APPENDIX B: sIMPlE solutIoN
Acids and bases
the other hand, is a polyprotic acid, 4 because each mol-
ecule has more than one H + to donate.
A base is a substance that accepts or absorbs H + ions,
thereby depleting the host solution in free H + and mak-
ing it less acidic. The reaction between KOH (a base)
and H 2 SO 4 (sulfuric acid) may be written:
The simplest definition of an acid is 'a substance capa-
ble of contributing hydrogen ions to a solution or
reaction' - that is, an H + donor. For example, hydrochlo-
ric acid (HCl) when dissolved in water undergoes
showing that KOH is behaving as a base whose net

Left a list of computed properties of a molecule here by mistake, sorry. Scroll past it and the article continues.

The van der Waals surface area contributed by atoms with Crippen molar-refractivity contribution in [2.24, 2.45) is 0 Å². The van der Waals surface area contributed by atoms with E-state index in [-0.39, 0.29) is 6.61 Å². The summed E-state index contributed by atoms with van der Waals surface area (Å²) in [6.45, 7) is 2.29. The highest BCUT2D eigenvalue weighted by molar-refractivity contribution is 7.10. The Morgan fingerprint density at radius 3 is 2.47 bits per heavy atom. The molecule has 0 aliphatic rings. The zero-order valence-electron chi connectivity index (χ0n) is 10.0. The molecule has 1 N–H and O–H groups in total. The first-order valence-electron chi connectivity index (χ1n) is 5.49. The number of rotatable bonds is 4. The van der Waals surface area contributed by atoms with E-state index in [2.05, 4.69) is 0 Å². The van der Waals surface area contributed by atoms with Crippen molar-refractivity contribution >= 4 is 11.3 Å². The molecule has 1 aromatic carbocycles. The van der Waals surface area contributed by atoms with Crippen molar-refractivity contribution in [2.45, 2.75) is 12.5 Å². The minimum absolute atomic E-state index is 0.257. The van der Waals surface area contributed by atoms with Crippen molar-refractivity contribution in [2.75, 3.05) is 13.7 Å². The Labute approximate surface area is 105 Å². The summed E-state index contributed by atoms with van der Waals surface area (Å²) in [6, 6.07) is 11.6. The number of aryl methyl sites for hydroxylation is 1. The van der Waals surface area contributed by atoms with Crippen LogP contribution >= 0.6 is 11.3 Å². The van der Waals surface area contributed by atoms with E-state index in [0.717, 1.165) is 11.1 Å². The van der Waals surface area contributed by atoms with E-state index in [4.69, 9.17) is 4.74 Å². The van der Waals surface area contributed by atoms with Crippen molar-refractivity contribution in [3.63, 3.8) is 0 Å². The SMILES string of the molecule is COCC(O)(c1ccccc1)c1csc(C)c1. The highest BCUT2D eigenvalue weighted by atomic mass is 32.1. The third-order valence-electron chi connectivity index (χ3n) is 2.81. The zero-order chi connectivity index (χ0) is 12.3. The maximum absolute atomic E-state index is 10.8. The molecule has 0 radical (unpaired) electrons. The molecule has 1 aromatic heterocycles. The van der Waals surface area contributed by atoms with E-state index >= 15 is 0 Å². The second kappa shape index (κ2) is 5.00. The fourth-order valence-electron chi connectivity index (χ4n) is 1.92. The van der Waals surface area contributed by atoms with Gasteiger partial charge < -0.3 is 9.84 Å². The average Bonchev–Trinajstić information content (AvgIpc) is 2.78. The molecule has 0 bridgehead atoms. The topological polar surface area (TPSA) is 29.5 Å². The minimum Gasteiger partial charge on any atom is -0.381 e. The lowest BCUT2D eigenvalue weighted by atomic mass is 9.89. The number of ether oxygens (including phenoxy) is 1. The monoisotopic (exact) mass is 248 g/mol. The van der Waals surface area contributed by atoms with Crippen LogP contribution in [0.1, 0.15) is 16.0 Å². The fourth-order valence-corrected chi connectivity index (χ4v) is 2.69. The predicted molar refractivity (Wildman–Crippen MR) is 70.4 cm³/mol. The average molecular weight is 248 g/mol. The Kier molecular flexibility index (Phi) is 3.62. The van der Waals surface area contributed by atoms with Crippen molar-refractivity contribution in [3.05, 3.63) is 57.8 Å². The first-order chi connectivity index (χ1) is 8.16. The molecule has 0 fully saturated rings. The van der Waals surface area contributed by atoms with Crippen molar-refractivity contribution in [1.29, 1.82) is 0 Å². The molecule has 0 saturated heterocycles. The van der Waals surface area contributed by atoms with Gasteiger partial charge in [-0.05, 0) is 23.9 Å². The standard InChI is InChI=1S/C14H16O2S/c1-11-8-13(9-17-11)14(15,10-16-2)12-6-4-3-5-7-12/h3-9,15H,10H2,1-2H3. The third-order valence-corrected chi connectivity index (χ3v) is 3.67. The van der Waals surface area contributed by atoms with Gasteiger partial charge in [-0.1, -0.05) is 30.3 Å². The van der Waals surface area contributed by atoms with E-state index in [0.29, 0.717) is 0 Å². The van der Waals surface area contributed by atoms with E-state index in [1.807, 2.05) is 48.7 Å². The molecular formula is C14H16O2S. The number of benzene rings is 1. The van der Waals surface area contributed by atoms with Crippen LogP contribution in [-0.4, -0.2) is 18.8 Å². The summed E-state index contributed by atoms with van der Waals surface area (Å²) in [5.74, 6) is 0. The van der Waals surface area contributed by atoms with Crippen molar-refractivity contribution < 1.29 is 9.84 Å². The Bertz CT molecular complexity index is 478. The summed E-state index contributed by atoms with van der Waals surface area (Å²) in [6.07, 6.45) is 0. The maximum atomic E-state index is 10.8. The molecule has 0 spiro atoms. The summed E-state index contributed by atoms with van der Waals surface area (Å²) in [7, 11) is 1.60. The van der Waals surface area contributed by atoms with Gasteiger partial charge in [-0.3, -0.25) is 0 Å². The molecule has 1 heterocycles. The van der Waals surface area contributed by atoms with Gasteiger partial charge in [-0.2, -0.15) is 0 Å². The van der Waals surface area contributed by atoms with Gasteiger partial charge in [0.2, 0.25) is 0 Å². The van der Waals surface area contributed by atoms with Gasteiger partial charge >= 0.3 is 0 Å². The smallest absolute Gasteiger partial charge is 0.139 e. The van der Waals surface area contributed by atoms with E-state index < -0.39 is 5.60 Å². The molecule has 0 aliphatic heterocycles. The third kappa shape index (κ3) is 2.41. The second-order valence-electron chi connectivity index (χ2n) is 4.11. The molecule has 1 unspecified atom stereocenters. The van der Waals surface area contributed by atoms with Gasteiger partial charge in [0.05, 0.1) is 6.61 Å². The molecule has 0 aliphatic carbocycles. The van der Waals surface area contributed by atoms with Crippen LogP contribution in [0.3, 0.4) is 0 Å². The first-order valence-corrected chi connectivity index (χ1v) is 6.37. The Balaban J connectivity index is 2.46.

effect is to convert H + into H 2 O.
Other reactions between acids and bases show the
In fact this is a simplification. Each ion is actually sur-
rounded in solution by a shell of water molecules
attracted electrostatically by the charge of the ion
( hydration - Box 4.1). One can represent these hydrated
ions as H + aq and Cl − aq .
An acid like HCl, which contributes only one hydro-
gen ion (H + = proton) per acid molecule to the solution,
is said to be monoprotic . Phosphoric acid (H 3 PO 4 ), on
NaOH HCl NaCl HO
+ → +
Sometimes such acids are alternatively described as monobasic
and polybasic respectively.